• Navigation. Explain your platform and your particular page. Where should students go for information? Where will you send course announcements? Do you want them to message you through the platform or via email? Will you have a home page? Discussion boards? Write it all out.
    • Lecture Content. When will lectures be posted? Are they asynchronous? Synchronous? Both? Will they be recorded? When will recordings be posted? How can students access those recordings? Where should students go for synchronous lectures? Is attendance mandatory? Can instructors see if someone has watched a lecture?
    • Test/Exams. Will there be exams? What format will they be? Will they be timed? Will there be a software students need that monitors them while taking the test? Are they open-note, open-book? When are they scheduled for? What should students do with technical difficulties?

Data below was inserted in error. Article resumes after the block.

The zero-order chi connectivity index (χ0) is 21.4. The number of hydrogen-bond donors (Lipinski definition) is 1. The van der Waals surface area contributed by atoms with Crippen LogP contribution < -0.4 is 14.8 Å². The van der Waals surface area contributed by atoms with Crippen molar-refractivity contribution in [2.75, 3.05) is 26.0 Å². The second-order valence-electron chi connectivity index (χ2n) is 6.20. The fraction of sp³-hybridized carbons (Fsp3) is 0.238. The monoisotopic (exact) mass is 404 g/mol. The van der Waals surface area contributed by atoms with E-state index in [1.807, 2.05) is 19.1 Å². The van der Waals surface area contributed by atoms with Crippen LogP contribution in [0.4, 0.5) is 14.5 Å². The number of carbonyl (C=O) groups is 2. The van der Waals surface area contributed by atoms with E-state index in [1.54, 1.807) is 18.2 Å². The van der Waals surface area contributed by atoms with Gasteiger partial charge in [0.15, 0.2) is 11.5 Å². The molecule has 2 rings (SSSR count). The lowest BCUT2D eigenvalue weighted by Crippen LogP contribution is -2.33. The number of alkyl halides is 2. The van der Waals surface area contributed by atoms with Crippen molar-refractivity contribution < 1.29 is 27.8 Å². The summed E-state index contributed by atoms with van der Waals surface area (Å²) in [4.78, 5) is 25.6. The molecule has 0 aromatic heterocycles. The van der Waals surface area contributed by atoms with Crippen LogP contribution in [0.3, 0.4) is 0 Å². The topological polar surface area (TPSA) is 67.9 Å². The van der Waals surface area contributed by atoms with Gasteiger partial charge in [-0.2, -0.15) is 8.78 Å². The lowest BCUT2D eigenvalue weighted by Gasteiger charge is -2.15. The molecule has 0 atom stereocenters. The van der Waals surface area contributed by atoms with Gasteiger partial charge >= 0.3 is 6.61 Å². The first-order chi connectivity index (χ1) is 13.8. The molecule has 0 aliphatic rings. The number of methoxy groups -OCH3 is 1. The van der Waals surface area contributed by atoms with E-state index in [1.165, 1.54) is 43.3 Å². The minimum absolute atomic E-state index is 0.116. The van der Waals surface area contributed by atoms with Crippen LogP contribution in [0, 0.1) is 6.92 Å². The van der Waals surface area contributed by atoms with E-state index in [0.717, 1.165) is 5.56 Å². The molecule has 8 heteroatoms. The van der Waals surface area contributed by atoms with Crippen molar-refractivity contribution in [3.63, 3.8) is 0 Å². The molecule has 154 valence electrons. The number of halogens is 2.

• Contact. How should students contact you? What is your timeframe for responding to student emails? (I recommend 48-72 hours). Do you have social media you want students to engage with you? What kinds of communication are appropriate? How would you like students to address you?
    • Assignments. How should students complete assignments? Do they need any particular softwares? Tools or technologies? Will you provide rubrics?
    • Research + Materials. What do students need to know about completing research projects? What kind of online research is allowed or forbidden? How can students access libraries? Where can students find databases you prefer? I recommend doing a tutorial of your institution’s library system or asking for help from librarians.